But is that the only form of rulership that we need? Does this mean that each of us should have total independence from control by others? We find many descriptions of the kind of rulership God expects in the instructions to the early Church.

The apostle Paul realized that there has to be some form of governance even within the Church, the body of believers led by God's Spirit (Romans 8:9, 14). He talks about some in the Church who have a responsibility of leadership.

He instructed his fellow minister Timothy that a "bishop" [or "overseer"] must be "one who rules his own house well, having his children in submission with all reverence" and that deacons likewise should be "ruling their children and their own houses well" (1 Timothy 3:4, 12). There are qualifications for these positions because, as Paul explained, "if a man does not know how to rule his own house, how will he take care of the church of God?" (verse 5).

He later instructs Timothy, "Let the elders who rule well be counted worthy of double honor, especially those who labor in the word and doctrine" (1 Timothy 5:17).

Is Paul contradicting what Christ said about rulership? No, they do not contradict each other. So what is Paul talking about?

Here again, as in his earlier instructions in this letter, a different word, proistemi, is translated "rule." This word means "to be set over"-but in terms of presiding, protecting or guarding. Paul is not describing a position in which a person has the right of life and death over others, but one who is entrusted as a protector or a guardian, someone who gives aid, cares for and is concerned about others.

Consulting other translations may help us better grasp Paul's intent in 1 Timothy 3. Several versions substitute the word manage for rule (see New Revised Standard Version, New International Version, Revised English Bible and New American Standard Bible). What Paul is talking about here is true godly leadership.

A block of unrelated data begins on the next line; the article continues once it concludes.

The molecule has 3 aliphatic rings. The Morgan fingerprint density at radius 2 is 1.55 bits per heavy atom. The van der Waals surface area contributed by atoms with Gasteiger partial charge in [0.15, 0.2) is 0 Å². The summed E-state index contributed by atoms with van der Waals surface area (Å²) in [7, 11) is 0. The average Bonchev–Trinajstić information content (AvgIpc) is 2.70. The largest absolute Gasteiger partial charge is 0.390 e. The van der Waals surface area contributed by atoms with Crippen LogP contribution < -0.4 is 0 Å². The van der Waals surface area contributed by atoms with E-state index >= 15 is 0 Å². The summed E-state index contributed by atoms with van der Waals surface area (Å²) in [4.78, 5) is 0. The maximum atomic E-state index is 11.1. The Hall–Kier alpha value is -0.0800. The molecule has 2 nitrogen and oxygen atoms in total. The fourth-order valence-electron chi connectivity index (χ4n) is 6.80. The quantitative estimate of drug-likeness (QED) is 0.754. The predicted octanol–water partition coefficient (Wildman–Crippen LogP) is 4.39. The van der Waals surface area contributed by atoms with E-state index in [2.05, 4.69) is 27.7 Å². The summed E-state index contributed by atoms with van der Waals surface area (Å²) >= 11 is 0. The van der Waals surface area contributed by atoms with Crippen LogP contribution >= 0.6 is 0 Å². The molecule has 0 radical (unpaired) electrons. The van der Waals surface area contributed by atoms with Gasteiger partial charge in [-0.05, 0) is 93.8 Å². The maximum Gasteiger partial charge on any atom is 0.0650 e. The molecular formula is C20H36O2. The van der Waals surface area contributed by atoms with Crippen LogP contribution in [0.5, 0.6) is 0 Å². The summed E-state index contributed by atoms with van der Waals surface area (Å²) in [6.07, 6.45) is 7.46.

Instructions to the Church

Paul elaborated on these concepts to the congregations under his care. He wrote to the members in Thessalonica, "... We urge you, brethren, to recognize those who labor among you, and are over you in the Lord and admonish you, and to esteem them very highly in love for their work's sake" (1 Thessalonians 5:12-13).

The term over you is the same Greek word Paul used in writing to Timothy to describe the roles of elders and deacons. Paul was very aware that there would need to be some form of oversight in the Church. This oversight would not be controlling, but would function to care for, to protect, to act as a guardian of those within the Church.

We find a slightly different perspective on rulership in Hebrews 13:7, which tells us to "remember those who rule over you ..." This is a different term from those discussed earlier and adds to our understanding. This word translated "rule," hegeomai, means "to be a leader" or "to go before" to lead. Here we have another aspect of godly rulership. It involves being a leader-not in the sense of control, but as someone who has concern and care for those for whom he has responsibility.

In verse 17 we find the same term used again: "Obey those who rule [hegeomai] over you, and be submissive, for they watch out for your souls, as those who must give account." These instructions to obey and submit to those who have positions of leadership bring up an interesting concept. We see that this type of rulership is not a matter of the leader enforcing submission; rather, this is an act by the led to submit themselves.

This describes a different relationship from that condemned by Jesus Christ: of rulers lording it over those they rule. This describes a relationship of voluntarily submitting to those placed in authority, recognizing that they are in their positions for the benefit of others, "for they watch out for your souls, as those who must give account."

To whom will they give account? Jesus Christ! They will be held accountable for how they exercised the authority they were given, how they nourished and cared for those entrusted to their care. Those in such positions do not have the final say. They are responsible to Jesus Christ, and they will receive reward or punishment based on how they handle their responsibility. "... They watch out for your souls, as those who must give account. Let them do so with joy and not with grief, for that would be unprofitable for you" (verse 17).